I do not see how someone without two highly intelligent, medically savvy, fiscally able individuals can get through this.

    I think people have to really start looking at aging in this country (the US) and start making hard choices about a number of issues. And they can start by clearing out their own houses of all the accumulation of stuff (i.e., junk that no one wants) so that no one else ever has to do that!

    I would go nuts without my friends to talk to!

  9. Reply

    Sounds good to me. When you’re well perhaps you can join us there?

    I hope you enjoy the Lone Ranger! Get well SOON!

  10. Reply

    Thanks Joan, I have trouble with the last part of your comment. Hence this string of illnesses. My immune system is shot from stress and I seem to pick up every bug on offer. I’m hoping that the rest of the year will go better!

  11. Reply

    Julana, still no Acorn. They have a big mess according to the service person I spoke with today. And little energy to do anything about it, it seems. I may have to quit and rejoin at some later date. I can’t stand paying for a service and not receiving it.

    Both folks are stable at the new normal for the time being. I’m still to sick to see them but Dick’s sister has been visiting from out of town all week and Dick has gone over for his usual Saturday visit (pills and bathing for his dad) so life will be somewhat normal for a little bit.

  12. Reply

    Thanks Lori. I appreciate you writing in. The worst thing about being sick for me these days is that I can’t do things with the folks. So I pick up my pen and sketch and try to relax for a change. We are going somewhere I don’t care to go, but will we go there regardless.

  13. Reply

    Dana, so glad to hear you also loved the Lone Ranger! I wish I could have seen it in the theater!

    The Halls Black Cherry sugar free cough drops should be available at Target, Walgreens, et. al. They aren’t exactly the same, but when you taste one you’ll see what I mean.

    Few things live up to memory. Pez is the exception.

  14. Reply

    Cynthia if you thought this post was helpful then you need to read my earlier post on eldercare where I talk about some of the things you have to do to get people moved, etc. http://typepad.rozwoundup.com/roz_wound_up/2014/07/elder-care-the-hardest-job-i-have-ever-hadand-a-book-recommendation.html

    And at the end of that post I have some recommended reading that will get you through Elder care! Good luck. Thanks for reading and writing in.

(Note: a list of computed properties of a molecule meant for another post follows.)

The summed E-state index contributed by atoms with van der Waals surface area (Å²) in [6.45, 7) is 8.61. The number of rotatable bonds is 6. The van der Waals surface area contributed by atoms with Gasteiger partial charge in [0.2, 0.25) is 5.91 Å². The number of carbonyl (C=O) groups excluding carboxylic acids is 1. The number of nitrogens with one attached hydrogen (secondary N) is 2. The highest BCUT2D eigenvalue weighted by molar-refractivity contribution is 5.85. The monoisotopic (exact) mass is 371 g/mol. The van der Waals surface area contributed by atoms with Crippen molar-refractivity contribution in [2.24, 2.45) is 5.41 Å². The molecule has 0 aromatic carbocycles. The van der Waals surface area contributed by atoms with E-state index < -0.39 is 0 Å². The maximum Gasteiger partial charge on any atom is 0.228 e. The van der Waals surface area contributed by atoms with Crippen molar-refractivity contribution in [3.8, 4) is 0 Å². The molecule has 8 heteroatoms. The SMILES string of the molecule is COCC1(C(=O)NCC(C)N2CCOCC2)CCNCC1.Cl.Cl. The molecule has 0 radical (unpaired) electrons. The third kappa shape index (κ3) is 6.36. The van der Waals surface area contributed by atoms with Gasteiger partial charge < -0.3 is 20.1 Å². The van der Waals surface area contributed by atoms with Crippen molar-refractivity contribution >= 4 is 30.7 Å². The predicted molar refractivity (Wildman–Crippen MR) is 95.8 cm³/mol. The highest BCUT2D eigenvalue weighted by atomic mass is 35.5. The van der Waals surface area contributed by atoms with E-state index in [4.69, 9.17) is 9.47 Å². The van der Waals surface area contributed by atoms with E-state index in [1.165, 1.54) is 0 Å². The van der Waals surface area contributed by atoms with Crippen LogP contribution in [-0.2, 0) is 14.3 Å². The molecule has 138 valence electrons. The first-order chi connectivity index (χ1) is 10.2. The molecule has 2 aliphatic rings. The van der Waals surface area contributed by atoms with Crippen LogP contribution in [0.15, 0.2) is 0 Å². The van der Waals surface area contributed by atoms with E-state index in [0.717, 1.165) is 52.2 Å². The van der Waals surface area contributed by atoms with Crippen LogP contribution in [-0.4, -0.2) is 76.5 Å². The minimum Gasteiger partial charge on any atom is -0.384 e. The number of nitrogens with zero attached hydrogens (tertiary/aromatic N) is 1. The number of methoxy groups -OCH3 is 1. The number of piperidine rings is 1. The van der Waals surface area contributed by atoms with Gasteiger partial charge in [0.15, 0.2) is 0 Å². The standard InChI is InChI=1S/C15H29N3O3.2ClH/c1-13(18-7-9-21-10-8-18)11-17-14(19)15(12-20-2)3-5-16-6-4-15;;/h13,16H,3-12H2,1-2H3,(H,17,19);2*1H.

15. Reply

    Yep Ellen, I find that right now really all that matters is just sitting there and listening. And of course since they always nod off, drawing!

    thanks for writing, I hope all is well with you.

    • PeggySu
    • April 19, 2015
    Reply

    I totally agree about wondering how single or less knowledgeable people get through a lot of life today, even income taxes and insurance and money management seem more complex than they used to. Since you mentioned “medically savvy” I’ll describe something medical that surprised me. A few years ago a friend’s elderly mother, who was then still able to live alone in her condo where my friend’s sister could check on her every day, suddenly started going downhill very quickly including having hallucinations. It turned out that the mother had recently gotten a refill for a prescription she’d been taking for some time but had been given a new generic rather than the brand she’d previously been taking. Once this was resolved the mother was back to her former state.

    • Kath
    • April 22, 2015
    Reply

    Alas, I fear I am probably more on Dick’s side of the Lone Ranger…I watched it once and thought it was awful. But now I am going down to the home DVD shop in the basement and am going to watch it again tonight, since the man is in CA for work and I am on my [self-indulgent] own. Thanks so much, really, for your lovely writing, drawing, and your willingness to share.

  16. Reply

    PeggySu, I’m sorry this issue was caught with your friend’s mother. I know from personal experience that generics don’t always work for me. It’s scary.

  17. Reply

    Kath, I know that everyone will never agree—but if you didn’t like it when you watched it I’m sorry you’re going to watch it again. I hope it’s not too late to watch something else.

    I’m trying to think of a “perfectly wonderful movie” that both Dick and I enjoyed.

    You might try “Guarding Tess.” It’s the only movie with Nicolas Cage that I actually like. He and Shirley Maclaine (sp?) are absolutely marvelous in it, with a great supporting cast. We throw quotes around at each other from the movie all the time—”Lost interest in peas…”

    And there is “His Girl Friday” with Cary Grant and Rosalind Russell. I know that movie off by heart.
    Happy movie viewing!